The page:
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From the Tales from the Hidden Valley series , Vol. 2

Delightful. (Picture book. 3-8)

The second book in the Tales from the Hidden Valley picture-book series, translated from Spanish, sets the storybook tone by repeating its predecessor’s lead-in paragraph, then moves into its winter-setting story.

Maximilian Cold, “child of the richest…coldest family in town” wants to be a musician, so his horrified family disowns him. Then “The Band” he joins, disliking his musical improvisations, fires him. He hops a train, and the other musical hobos literally throw him out. Sheltering in a cave, he finds the floor giving way underneath him, and he slides amid “fossils and precious stones” to another world—the world Yula and the other anthropomorphic animals of The Artists (2018) inhabit. Porta’s whimsy shines as his impeccable design and fanciful illustrations are aided and abetted by the droll text. The tiny, onion-headed magical ballerina met previously (now delightfully called “Onion-head”) finds the shivering Maxi and dresses him in so many layers of winter clothes that he looks like a big “Thing.” The Thing inadvertently scares Yula (who was walking to Sara’s), and she faints. Concerned, Maxi carries her to a hollow tree. A watching raven becomes alarmed and flies off to tell Sara, who notifies her quirky friends, and they come up with a madcap scheme to drive Maxi away. All ends well, though, presented so matter-of-factly that readers will have no concerns that Maxi and the animals won’t become great friends. Maxi, the only human in the Hidden Valley, presents white.

Delightful. (Picture book. 3-8)

Pub Date: Oct. 2, 2018

ISBN: 978-1-911171-56-0

Page Count: 48

Publisher: Flying Eye Books

Review Posted Online: July 29, 2018

Kirkus Reviews Issue: Aug. 15, 2018

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Nice enough but not worth repeat reads.

Emma deals with jitters before playing the guitar in the school talent show.

Pop musician Kevin Jonas and his wife, Danielle, put performance at the center of their picture-book debut. When Emma is intimidated by her very talented friends, the encouragement of her younger sister, Bella, and the support of her family help her to shine her own light. The story is straightforward and the moral familiar: Draw strength from your family and within to overcome your fears. Employing the performance-anxiety trope that’s been written many times over, the book plods along predictably—there’s nothing really new or surprising here. Dawson’s full-color digital illustrations center a White-presenting family along with Emma’s three friends of color: Jamila has tanned skin and wears a hijab; Wendy has dark brown skin and Afro puffs; and Luis has medium brown skin. Emma’s expressive eyes and face are the real draw of the artwork—from worry to embarrassment to joy, it’s clear what she’s feeling. A standout double-page spread depicts Emma’s talent show performance, with a rainbow swirl of music erupting from an amp and Emma rocking a glam outfit and electric guitar. Overall, the book reads pretty plainly, buoyed largely by the artwork. (This book was reviewed digitally.)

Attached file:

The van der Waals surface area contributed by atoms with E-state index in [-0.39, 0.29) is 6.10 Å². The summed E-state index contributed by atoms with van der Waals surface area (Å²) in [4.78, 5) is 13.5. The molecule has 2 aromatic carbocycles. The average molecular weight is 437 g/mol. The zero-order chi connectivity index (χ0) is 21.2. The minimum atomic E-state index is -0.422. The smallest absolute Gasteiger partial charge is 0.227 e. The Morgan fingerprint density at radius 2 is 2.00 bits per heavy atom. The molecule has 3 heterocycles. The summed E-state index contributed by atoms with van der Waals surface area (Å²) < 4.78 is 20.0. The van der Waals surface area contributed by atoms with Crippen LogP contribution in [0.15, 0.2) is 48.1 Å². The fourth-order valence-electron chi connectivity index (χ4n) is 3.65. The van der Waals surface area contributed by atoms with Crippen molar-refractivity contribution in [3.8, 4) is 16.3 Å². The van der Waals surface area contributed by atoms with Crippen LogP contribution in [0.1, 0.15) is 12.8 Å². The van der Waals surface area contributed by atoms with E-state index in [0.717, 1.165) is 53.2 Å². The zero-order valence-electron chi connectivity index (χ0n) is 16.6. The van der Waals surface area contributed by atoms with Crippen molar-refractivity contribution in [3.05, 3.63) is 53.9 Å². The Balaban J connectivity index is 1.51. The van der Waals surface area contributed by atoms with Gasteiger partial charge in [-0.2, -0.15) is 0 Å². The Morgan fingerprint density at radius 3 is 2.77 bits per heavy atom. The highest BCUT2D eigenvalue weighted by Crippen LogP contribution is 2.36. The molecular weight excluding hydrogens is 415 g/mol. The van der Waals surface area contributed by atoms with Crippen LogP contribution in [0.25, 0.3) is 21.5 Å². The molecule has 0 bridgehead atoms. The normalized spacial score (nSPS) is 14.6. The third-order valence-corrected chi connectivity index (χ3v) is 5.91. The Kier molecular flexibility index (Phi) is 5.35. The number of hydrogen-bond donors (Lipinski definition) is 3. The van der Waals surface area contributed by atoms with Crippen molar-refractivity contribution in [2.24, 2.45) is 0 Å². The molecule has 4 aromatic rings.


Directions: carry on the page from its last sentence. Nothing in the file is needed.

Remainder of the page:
Nice enough but not worth repeat reads. (Picture book. 4-6)

Pub Date: March 29, 2022

ISBN: 978-0-593-35207-6

Page Count: 40

Publisher: Razorbill/Penguin

Review Posted Online: Feb. 8, 2022

Kirkus Reviews Issue: March 1, 2022

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Readers will agree that “Melba Doretta Liston was something special.” (Picture book. 4-8)

Bewitched by the rhythms of jazz all around her in Depression-era Kansas City, little Melba Doretta Liston longs to make music in this fictional account of a little-known jazz great.

Picking up the trombone at 7, the little girl teaches herself to play with the support of her Grandpa John and Momma Lucille, performing on the radio at 8 and touring as a pro at just 17. Both text and illustrations make it clear that it’s not all easy for Melba; “The Best Service for WHITES ONLY” reads a sign in a hotel window as the narrative describes a bigotry-plagued tour in the South with Billie Holiday. But joy carries the day, and the story ends on a high note, with Melba “dazzling audiences and making headlines” around the world. Russell-Brown’s debut text has an innate musicality, mixing judicious use of onomatopoeia with often sonorous prose. Morrison’s sinuous, exaggerated lines are the perfect match for Melba’s story; she puts her entire body into her playing, the exaggerated arch of her back and thrust of her shoulders mirroring the curves of her instrument. In one thrilling spread, the evening gown–clad instrumentalist stands over the male musicians, her slide crossing the gutter while the back bow disappears off the page to the left. An impressive discography complements a two-page afterword and a thorough bibliography.

Readers will agree that “Melba Doretta Liston was something special.” (Picture book. 4-8)

Pub Date: July 1, 2014

ISBN: 978-1-60060-898-8

Page Count: 40

Publisher: Lee & Low Books

Review Posted Online: June 3, 2014

Kirkus Reviews Issue: June 15, 2014

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